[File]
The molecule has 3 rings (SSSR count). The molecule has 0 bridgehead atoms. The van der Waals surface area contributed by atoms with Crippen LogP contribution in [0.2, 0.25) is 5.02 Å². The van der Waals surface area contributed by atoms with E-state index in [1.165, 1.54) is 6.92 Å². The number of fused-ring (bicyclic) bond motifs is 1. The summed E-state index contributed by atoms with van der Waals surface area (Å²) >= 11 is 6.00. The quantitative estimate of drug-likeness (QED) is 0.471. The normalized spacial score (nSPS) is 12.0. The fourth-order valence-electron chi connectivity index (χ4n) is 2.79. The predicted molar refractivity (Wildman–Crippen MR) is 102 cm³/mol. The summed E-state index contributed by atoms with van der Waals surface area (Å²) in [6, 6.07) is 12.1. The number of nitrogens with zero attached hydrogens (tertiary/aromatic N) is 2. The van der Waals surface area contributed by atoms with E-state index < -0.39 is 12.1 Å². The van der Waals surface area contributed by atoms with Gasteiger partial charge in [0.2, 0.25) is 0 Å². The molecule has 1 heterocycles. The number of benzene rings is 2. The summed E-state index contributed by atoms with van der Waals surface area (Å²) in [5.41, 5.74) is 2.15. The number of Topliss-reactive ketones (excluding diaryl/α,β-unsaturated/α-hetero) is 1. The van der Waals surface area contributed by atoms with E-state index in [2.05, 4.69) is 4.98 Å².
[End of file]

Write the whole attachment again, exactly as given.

The molecule has 3 rings (SSSR count). The molecule has 0 bridgehead atoms. The van der Waals surface area contributed by atoms with Crippen LogP contribution in [0.2, 0.25) is 5.02 Å². The van der Waals surface area contributed by atoms with E-state index in [1.165, 1.54) is 6.92 Å². The number of fused-ring (bicyclic) bond motifs is 1. The summed E-state index contributed by atoms with van der Waals surface area (Å²) >= 11 is 6.00. The quantitative estimate of drug-likeness (QED) is 0.471. The normalized spacial score (nSPS) is 12.0. The fourth-order valence-electron chi connectivity index (χ4n) is 2.79. The predicted molar refractivity (Wildman–Crippen MR) is 102 cm³/mol. The summed E-state index contributed by atoms with van der Waals surface area (Å²) in [6, 6.07) is 12.1. The number of nitrogens with zero attached hydrogens (tertiary/aromatic N) is 2. The van der Waals surface area contributed by atoms with E-state index < -0.39 is 12.1 Å². The van der Waals surface area contributed by atoms with Gasteiger partial charge in [0.2, 0.25) is 0 Å². The molecule has 1 heterocycles. The number of benzene rings is 2. The summed E-state index contributed by atoms with van der Waals surface area (Å²) in [5.41, 5.74) is 2.15. The number of Topliss-reactive ketones (excluding diaryl/α,β-unsaturated/α-hetero) is 1. The van der Waals surface area contributed by atoms with E-state index in [2.05, 4.69) is 4.98 Å².